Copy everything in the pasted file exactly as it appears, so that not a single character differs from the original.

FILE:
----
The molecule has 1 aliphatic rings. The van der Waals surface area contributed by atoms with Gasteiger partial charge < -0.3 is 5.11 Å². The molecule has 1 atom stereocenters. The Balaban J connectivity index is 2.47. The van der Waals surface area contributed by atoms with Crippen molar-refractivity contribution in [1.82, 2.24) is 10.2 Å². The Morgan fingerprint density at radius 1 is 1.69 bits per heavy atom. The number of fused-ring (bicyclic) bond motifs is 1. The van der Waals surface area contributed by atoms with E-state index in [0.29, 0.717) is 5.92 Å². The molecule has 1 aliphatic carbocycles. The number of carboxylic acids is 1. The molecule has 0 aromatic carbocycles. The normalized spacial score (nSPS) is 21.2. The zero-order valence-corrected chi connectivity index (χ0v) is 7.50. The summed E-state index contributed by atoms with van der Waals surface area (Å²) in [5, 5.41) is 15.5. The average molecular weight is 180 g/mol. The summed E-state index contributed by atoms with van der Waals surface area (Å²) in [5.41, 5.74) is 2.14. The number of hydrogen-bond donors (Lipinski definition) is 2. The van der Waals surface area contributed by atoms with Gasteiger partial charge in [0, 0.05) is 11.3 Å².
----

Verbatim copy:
The molecule has 1 aliphatic rings. The van der Waals surface area contributed by atoms with Gasteiger partial charge < -0.3 is 5.11 Å². The molecule has 1 atom stereocenters. The Balaban J connectivity index is 2.47. The van der Waals surface area contributed by atoms with Crippen molar-refractivity contribution in [1.82, 2.24) is 10.2 Å². The Morgan fingerprint density at radius 1 is 1.69 bits per heavy atom. The number of fused-ring (bicyclic) bond motifs is 1. The van der Waals surface area contributed by atoms with E-state index in [0.29, 0.717) is 5.92 Å². The molecule has 1 aliphatic carbocycles. The number of carboxylic acids is 1. The molecule has 0 aromatic carbocycles. The normalized spacial score (nSPS) is 21.2. The zero-order valence-corrected chi connectivity index (χ0v) is 7.50. The summed E-state index contributed by atoms with van der Waals surface area (Å²) in [5, 5.41) is 15.5. The average molecular weight is 180 g/mol. The summed E-state index contributed by atoms with van der Waals surface area (Å²) in [5.41, 5.74) is 2.14. The number of hydrogen-bond donors (Lipinski definition) is 2. The van der Waals surface area contributed by atoms with Gasteiger partial charge in [0, 0.05) is 11.3 Å².